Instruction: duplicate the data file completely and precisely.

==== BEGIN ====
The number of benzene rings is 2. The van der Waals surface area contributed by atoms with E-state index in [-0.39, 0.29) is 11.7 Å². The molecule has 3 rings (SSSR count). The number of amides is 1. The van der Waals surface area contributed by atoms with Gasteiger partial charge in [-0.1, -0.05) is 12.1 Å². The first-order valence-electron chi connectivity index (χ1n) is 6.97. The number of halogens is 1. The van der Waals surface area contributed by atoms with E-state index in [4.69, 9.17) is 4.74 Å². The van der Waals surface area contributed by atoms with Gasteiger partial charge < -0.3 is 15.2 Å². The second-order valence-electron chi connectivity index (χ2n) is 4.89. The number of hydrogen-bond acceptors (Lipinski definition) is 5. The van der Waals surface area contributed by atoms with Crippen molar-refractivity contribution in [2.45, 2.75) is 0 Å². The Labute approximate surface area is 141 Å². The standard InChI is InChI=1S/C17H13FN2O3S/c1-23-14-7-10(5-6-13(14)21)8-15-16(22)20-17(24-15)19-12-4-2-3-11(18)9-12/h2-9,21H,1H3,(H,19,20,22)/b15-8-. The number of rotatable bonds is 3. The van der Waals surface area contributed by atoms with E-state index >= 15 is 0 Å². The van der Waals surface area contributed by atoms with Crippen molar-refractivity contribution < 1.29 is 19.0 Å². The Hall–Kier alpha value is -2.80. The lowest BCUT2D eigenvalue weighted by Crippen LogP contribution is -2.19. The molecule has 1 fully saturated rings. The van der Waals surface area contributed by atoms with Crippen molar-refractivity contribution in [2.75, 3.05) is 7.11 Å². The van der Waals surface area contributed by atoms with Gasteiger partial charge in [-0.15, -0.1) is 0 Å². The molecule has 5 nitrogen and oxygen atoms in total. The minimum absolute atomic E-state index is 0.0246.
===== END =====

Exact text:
The number of benzene rings is 2. The van der Waals surface area contributed by atoms with E-state index in [-0.39, 0.29) is 11.7 Å². The molecule has 3 rings (SSSR count). The number of amides is 1. The van der Waals surface area contributed by atoms with Gasteiger partial charge in [-0.1, -0.05) is 12.1 Å². The first-order valence-electron chi connectivity index (χ1n) is 6.97. The number of halogens is 1. The van der Waals surface area contributed by atoms with E-state index in [4.69, 9.17) is 4.74 Å². The van der Waals surface area contributed by atoms with Gasteiger partial charge < -0.3 is 15.2 Å². The second-order valence-electron chi connectivity index (χ2n) is 4.89. The number of hydrogen-bond acceptors (Lipinski definition) is 5. The van der Waals surface area contributed by atoms with Crippen molar-refractivity contribution in [2.45, 2.75) is 0 Å². The Labute approximate surface area is 141 Å². The standard InChI is InChI=1S/C17H13FN2O3S/c1-23-14-7-10(5-6-13(14)21)8-15-16(22)20-17(24-15)19-12-4-2-3-11(18)9-12/h2-9,21H,1H3,(H,19,20,22)/b15-8-. The number of rotatable bonds is 3. The van der Waals surface area contributed by atoms with E-state index >= 15 is 0 Å². The van der Waals surface area contributed by atoms with Crippen molar-refractivity contribution < 1.29 is 19.0 Å². The Hall–Kier alpha value is -2.80. The lowest BCUT2D eigenvalue weighted by Crippen LogP contribution is -2.19. The molecule has 1 fully saturated rings. The van der Waals surface area contributed by atoms with Crippen molar-refractivity contribution in [2.75, 3.05) is 7.11 Å². The van der Waals surface area contributed by atoms with Gasteiger partial charge in [-0.15, -0.1) is 0 Å². The molecule has 5 nitrogen and oxygen atoms in total. The minimum absolute atomic E-state index is 0.0246.